Help I’m Having the ‘Mumopause’
It’s all dreamy. You’re rubbing that baby bump and floating along thinking of all the wonderful days to come with your new bundle. You carefully select the coming-home outfit, the cot, the buggy, the room. Everything is perfect. You’ve read every page of every book on what to expect. How hard can it be, right?
Nothing prepares you for the arrival of a new baby. But the absolutely biggest shock for me was the moment I realised that this little person relies on me 24 hours a day for the foreseeable. I was on a high, full of joy. I got over the delivery part and actually you almost forget it fast. Almost. When all the visitors have gone (and partners too!), in the middle of that first night, you realise that you have to cater for that baby’s every need. At that time, your heart beats a little faster and that pulse in your chest never really goes away. It just gets louder or quieter but it’s always there like an inbuilt ticking clock.
That pulse is now the new speed of things to come. It races and slows in parallel to the fogginess in your head. Some days are really foggy, others slightly misty. Your body tries to adjust to the beating pulse in your chest, the fog in your head and the absolute fear in your heart that you are not doing enough or doing it right. Enter ‘motherhood guilt’ stage left!
Your regular life as you know it gets put on pause. This craziness goes on for a few years. The gears change often; every tooth, every temperature, every tumble. The accompanying guilt races along for good measure. You get lost in the everyday bends and roundabouts of motherhood. Some days, it’s all in cruise control. But one sleepless night and the whole engine falls out. But no time for a pit-stop. Oh no. You’ve got to keep moving at this frantic pace.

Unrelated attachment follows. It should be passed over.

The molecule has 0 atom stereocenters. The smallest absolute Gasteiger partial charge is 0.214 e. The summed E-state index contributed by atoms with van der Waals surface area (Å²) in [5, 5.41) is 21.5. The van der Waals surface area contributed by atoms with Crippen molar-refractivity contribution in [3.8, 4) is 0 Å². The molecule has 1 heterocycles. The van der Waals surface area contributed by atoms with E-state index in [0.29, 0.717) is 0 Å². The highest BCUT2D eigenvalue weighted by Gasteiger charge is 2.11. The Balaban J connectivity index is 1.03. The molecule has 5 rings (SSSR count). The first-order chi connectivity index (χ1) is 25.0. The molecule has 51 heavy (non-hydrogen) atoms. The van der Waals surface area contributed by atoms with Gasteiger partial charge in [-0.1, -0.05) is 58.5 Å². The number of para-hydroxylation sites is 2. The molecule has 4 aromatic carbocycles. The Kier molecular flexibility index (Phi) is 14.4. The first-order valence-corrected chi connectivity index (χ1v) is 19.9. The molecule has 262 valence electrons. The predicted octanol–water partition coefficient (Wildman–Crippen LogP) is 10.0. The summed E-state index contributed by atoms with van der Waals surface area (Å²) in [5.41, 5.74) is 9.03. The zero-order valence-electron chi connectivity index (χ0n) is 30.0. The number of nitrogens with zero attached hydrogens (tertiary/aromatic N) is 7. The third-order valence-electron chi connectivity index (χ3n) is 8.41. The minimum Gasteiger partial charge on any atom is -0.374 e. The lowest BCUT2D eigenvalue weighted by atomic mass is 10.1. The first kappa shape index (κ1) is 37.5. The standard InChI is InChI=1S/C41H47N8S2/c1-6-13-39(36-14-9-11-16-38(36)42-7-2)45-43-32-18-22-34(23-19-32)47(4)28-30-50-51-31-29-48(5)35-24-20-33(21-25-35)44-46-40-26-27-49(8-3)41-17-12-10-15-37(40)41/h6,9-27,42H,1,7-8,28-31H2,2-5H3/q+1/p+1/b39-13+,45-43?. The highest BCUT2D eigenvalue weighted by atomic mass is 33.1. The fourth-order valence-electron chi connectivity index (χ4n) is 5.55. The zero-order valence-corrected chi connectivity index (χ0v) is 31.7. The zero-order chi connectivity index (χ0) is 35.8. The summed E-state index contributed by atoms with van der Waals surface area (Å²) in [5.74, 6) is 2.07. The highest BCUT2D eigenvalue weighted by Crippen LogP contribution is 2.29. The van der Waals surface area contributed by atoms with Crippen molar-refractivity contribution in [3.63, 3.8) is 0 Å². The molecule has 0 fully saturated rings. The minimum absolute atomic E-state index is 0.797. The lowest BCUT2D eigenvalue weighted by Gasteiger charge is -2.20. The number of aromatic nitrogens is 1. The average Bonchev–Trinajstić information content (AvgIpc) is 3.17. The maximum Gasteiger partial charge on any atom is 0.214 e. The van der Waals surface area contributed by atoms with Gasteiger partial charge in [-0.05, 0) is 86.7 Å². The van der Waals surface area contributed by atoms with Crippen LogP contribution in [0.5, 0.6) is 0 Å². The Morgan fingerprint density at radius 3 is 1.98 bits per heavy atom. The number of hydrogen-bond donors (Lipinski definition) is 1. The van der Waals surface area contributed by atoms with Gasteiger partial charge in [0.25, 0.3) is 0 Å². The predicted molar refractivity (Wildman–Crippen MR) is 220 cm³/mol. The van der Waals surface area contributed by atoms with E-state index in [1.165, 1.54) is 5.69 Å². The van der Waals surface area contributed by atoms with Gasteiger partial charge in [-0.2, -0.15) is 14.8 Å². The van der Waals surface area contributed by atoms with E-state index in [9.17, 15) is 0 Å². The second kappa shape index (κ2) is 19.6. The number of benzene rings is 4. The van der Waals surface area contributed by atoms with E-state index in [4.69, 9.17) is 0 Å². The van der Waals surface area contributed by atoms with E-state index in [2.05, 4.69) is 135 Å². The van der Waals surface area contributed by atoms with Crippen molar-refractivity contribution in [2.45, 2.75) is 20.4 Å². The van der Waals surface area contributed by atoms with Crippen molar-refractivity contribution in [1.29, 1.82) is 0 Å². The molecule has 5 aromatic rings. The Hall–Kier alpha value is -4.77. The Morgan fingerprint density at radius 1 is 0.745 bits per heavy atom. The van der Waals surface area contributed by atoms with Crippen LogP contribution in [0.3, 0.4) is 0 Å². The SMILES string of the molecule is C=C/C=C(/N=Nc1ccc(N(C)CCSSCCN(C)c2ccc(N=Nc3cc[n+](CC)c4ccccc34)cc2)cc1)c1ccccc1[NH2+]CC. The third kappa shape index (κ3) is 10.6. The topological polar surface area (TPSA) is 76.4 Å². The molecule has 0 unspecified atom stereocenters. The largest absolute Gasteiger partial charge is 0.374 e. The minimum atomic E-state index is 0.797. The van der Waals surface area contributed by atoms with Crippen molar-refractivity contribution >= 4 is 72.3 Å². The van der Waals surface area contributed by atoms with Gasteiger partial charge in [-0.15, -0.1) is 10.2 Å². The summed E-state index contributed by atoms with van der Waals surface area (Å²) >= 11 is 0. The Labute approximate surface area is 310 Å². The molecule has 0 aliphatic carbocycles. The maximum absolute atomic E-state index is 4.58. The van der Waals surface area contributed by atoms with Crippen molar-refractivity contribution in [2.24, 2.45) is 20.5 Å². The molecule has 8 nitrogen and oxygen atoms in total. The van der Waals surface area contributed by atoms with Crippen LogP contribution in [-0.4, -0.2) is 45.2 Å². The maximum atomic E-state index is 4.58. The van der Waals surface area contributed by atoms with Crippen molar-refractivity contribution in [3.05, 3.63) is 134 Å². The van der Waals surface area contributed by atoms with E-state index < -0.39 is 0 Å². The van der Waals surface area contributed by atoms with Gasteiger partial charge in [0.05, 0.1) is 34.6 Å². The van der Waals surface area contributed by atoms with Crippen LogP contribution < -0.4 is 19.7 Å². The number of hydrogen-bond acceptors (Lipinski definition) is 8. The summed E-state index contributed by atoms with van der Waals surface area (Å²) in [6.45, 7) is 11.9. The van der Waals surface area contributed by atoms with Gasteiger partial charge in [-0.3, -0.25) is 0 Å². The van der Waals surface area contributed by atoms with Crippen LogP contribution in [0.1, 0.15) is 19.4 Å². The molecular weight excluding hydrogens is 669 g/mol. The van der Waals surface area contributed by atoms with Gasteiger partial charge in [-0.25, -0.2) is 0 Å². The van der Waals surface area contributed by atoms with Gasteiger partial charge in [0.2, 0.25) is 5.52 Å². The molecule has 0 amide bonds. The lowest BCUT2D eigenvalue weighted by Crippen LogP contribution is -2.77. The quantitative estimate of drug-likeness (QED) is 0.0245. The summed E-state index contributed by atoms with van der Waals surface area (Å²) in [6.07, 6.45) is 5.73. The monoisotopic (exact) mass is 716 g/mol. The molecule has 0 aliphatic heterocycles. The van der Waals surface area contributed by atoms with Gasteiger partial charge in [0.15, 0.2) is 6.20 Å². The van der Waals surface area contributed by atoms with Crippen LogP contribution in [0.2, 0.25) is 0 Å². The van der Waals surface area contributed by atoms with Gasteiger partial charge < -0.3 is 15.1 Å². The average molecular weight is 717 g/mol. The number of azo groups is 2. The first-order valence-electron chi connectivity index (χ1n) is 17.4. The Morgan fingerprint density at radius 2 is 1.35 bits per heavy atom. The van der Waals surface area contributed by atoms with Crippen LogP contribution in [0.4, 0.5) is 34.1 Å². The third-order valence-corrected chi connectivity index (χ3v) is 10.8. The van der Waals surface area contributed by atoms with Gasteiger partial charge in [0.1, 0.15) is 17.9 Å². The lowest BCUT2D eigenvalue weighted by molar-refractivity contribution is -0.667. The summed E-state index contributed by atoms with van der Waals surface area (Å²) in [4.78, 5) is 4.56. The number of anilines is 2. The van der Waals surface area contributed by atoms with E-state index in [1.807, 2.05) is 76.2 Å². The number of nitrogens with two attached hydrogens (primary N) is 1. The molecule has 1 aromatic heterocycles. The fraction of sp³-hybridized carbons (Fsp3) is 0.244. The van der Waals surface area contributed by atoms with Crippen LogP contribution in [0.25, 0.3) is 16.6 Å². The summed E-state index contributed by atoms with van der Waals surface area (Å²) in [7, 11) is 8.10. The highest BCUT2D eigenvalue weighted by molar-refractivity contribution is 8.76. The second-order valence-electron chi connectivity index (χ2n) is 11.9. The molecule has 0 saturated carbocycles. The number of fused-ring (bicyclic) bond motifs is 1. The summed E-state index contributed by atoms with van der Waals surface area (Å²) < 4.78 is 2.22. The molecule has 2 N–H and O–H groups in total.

Your regular life as you know it gets put on pause.
They start school and all of a sudden you realise that maybe things are actually calming a little. The pulse in your chest has stabilized. I think I’ve kind of got the hang of this. The running and racing at 1000mph has slowed a little. You have time for a hot cup of coffee. He can pour his own cereal now. She can dress herself and brush her own teeth. They are starting to become a little more independent and don’t need me as much. But I’m not sure I’m ready for them being ready?
Up to now, my body has been given over to carry and nourish them. My priorities and career have been rearranged to care for them. My hairstyle, clothing and footwear have also changed accordingly throughout. My brain has been preconditioned to put them first. My vocabulary has changed from the ‘go on so’ voice of my twenties to this ever so sensible and cautious ‘no, stop, hold on, mind yourself’ version. Phrases belonged to your mother keep spilling out of your mouth like ‘isn’t it grand and practical’ or ‘you’ll catch your end’.
Though the days are still full and busy, there is a sense of emptiness starting to creep in and I am wondering what my new purpose is and how I need to adjust accordingly to this new phase. Lost in yourself is the only way to describe it. Again, cue the guilt that goes along with all of these feelings. (Yes, we even get feelings about our feelings!).
So essentially we are raising them to ‘out-need’ us, so that we go back to what we were doing before we had them. So what was I doing? You start to wonder who you’ve even become and how come you don’t even recall losing track of the person you used to be. It’s all very confusing and happened so fast. Somebody needs to flick that switch and put me back to factory settings, so that I can put my brain and my body back together.
I’ve entered a new phase of life. It’s called the Mumopause. That time when you come out of the ‘Mommy fog’ after having kids and have to figure out who the hell you are and how you even got here. Time to pause, readjust and take stock of what the next step is.
How will I ever find my way back to Oz, Dorothy?